Photograph of Beryl Gilroy

Description

This is a photograph of author and London’s first Black head teacher Beryl Gilroy with her pupils.

After gaining teaching qualifications in British Guiana, Gilroy migrated to London in August 1952 to attend university. Gilroy first received a diploma in child development psychology and continued to pursue her education in Counselling, Education and Psychology, receiving a PhD in 1987.

Gilroy’s teaching career eventually led her to become the head teacher at Beckford School, north London in 1969. She wrote about some of her early experiences and the obstacles she faced in her autobiographical account, Black Teacher (1976), although ‘she regretted that the publishers toned down her attacks on the racism she encountered’.[1]

[1] Peter D Fraser, ‘Gilroy [née Answick], Beryl Agatha (1924–2001), teacher and author’, Oxford Dictionary of National Biography (Oxford University Press, 8 January 2009) <http://www.oxforddnb.com/view/10.1093/ref:odnb/9780198614128.001.0001/odnb-9780198614128-e-75721>  [accessed 24 September 2018].

Full title:
Portrait photograph of Beryl Gilroy
Format:
Photograph / Image
Creator:
unknown [photographer]
Copyright:
© The Estate of Beryl Gilroy
Usage terms

No copying, republication or modification is allowed for this material. © The Estate of Beryl Gilroy. For further use of this material please seek formal permission from the copyright holder.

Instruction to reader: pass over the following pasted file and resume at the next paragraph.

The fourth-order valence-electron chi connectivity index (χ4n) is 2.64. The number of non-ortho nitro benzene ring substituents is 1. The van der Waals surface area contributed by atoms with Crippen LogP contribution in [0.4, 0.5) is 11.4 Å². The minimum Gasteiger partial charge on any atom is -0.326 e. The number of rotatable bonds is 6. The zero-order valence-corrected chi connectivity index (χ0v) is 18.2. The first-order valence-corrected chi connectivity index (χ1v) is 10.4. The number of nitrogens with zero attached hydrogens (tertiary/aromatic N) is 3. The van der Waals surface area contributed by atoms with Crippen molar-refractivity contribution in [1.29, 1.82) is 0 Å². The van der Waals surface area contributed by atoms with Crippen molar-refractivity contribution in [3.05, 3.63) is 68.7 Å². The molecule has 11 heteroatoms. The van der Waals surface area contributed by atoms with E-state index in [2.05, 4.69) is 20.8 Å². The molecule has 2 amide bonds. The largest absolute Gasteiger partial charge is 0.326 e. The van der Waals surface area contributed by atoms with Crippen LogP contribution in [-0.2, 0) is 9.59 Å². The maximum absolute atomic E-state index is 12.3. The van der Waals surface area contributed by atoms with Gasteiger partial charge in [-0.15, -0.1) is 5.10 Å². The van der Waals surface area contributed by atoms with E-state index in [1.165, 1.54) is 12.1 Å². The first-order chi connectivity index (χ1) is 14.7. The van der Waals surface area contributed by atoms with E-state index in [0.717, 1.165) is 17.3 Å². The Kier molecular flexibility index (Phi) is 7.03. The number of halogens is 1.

Held by
Private Collection

Related articles

In Praise of Love and Children: Beryl Gilroy’s arrival story

Article by:
Sandra Courtman
Themes:
The arrivants, Authors, artists and activists

Written in 1959 but not published until 1996, In Praise of Love and Children is a rare account of a woman’s experience of migration from the Caribbean. Sandra Courtman examines the challenges that Gilroy faced as a writer, before focussing on how her novel engages with memory, family and the traumatic legacies of slavery as its heroine establishes a new life in London.

Woman version: Beryl Gilroy's Black Teacher

Article by:
Sandra Courtman
Theme:
Authors, artists and activists

Beryl Gilroy was a pioneering teacher and writer. Tracing the critical reception of Gilroy's unconventional autobiography, Sandra Courtman argues for Black Teacher to be read as literature that is part of a tradition of black women's writing as a survival strategy.

Woman version: Beryl Gilroy's Black Teacher

Article by:
Sandra Courtman
Themes:
Exploring identity, Literature 1950–2000, Gender and sexuality

Beryl Gilroy was a pioneering teacher and writer. Tracing the critical reception of Gilroy's unconventional autobiography, Sandra Courtman argues for Black Teacher to be read as literature that is part of a tradition of black women's writing as a survival strategy.

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